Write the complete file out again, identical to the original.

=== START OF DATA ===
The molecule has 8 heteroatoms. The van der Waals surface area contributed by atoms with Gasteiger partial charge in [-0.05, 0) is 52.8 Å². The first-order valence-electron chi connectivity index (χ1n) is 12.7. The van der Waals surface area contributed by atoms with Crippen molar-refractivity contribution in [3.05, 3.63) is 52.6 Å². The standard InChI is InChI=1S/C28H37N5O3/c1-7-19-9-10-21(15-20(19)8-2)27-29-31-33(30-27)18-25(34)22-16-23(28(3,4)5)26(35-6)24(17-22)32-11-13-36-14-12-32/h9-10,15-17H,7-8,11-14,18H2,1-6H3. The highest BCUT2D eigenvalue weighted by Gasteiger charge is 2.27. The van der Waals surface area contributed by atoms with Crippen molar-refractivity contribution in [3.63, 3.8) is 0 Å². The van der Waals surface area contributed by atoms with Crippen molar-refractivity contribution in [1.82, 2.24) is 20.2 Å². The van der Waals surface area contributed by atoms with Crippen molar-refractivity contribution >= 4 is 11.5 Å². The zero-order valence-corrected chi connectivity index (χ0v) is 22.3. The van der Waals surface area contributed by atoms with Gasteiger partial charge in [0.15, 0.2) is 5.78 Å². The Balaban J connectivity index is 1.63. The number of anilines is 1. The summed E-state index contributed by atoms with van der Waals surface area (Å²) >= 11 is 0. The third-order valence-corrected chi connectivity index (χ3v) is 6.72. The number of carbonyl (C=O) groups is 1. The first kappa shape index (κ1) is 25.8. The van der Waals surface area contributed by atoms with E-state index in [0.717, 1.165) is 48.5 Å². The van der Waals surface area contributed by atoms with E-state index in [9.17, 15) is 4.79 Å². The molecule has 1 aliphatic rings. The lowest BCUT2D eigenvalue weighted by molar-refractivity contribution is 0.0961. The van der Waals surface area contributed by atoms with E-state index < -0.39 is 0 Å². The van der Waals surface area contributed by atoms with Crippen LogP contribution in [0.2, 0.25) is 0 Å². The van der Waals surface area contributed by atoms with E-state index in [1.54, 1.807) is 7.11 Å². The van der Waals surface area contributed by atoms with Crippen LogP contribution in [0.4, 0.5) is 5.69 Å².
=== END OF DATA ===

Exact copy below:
The molecule has 8 heteroatoms. The van der Waals surface area contributed by atoms with Gasteiger partial charge in [-0.05, 0) is 52.8 Å². The first-order valence-electron chi connectivity index (χ1n) is 12.7. The van der Waals surface area contributed by atoms with Crippen molar-refractivity contribution in [3.05, 3.63) is 52.6 Å². The standard InChI is InChI=1S/C28H37N5O3/c1-7-19-9-10-21(15-20(19)8-2)27-29-31-33(30-27)18-25(34)22-16-23(28(3,4)5)26(35-6)24(17-22)32-11-13-36-14-12-32/h9-10,15-17H,7-8,11-14,18H2,1-6H3. The highest BCUT2D eigenvalue weighted by Gasteiger charge is 2.27. The van der Waals surface area contributed by atoms with Crippen molar-refractivity contribution in [3.63, 3.8) is 0 Å². The van der Waals surface area contributed by atoms with Crippen molar-refractivity contribution in [1.82, 2.24) is 20.2 Å². The van der Waals surface area contributed by atoms with Crippen molar-refractivity contribution >= 4 is 11.5 Å². The zero-order valence-corrected chi connectivity index (χ0v) is 22.3. The van der Waals surface area contributed by atoms with Gasteiger partial charge in [0.15, 0.2) is 5.78 Å². The Balaban J connectivity index is 1.63. The number of anilines is 1. The summed E-state index contributed by atoms with van der Waals surface area (Å²) >= 11 is 0. The third-order valence-corrected chi connectivity index (χ3v) is 6.72. The number of carbonyl (C=O) groups is 1. The first kappa shape index (κ1) is 25.8. The van der Waals surface area contributed by atoms with E-state index in [0.717, 1.165) is 48.5 Å². The van der Waals surface area contributed by atoms with E-state index in [9.17, 15) is 4.79 Å². The molecule has 1 aliphatic rings. The lowest BCUT2D eigenvalue weighted by molar-refractivity contribution is 0.0961. The van der Waals surface area contributed by atoms with E-state index < -0.39 is 0 Å². The van der Waals surface area contributed by atoms with Crippen LogP contribution in [0.2, 0.25) is 0 Å². The van der Waals surface area contributed by atoms with E-state index in [1.54, 1.807) is 7.11 Å². The van der Waals surface area contributed by atoms with Crippen LogP contribution in [0.4, 0.5) is 5.69 Å².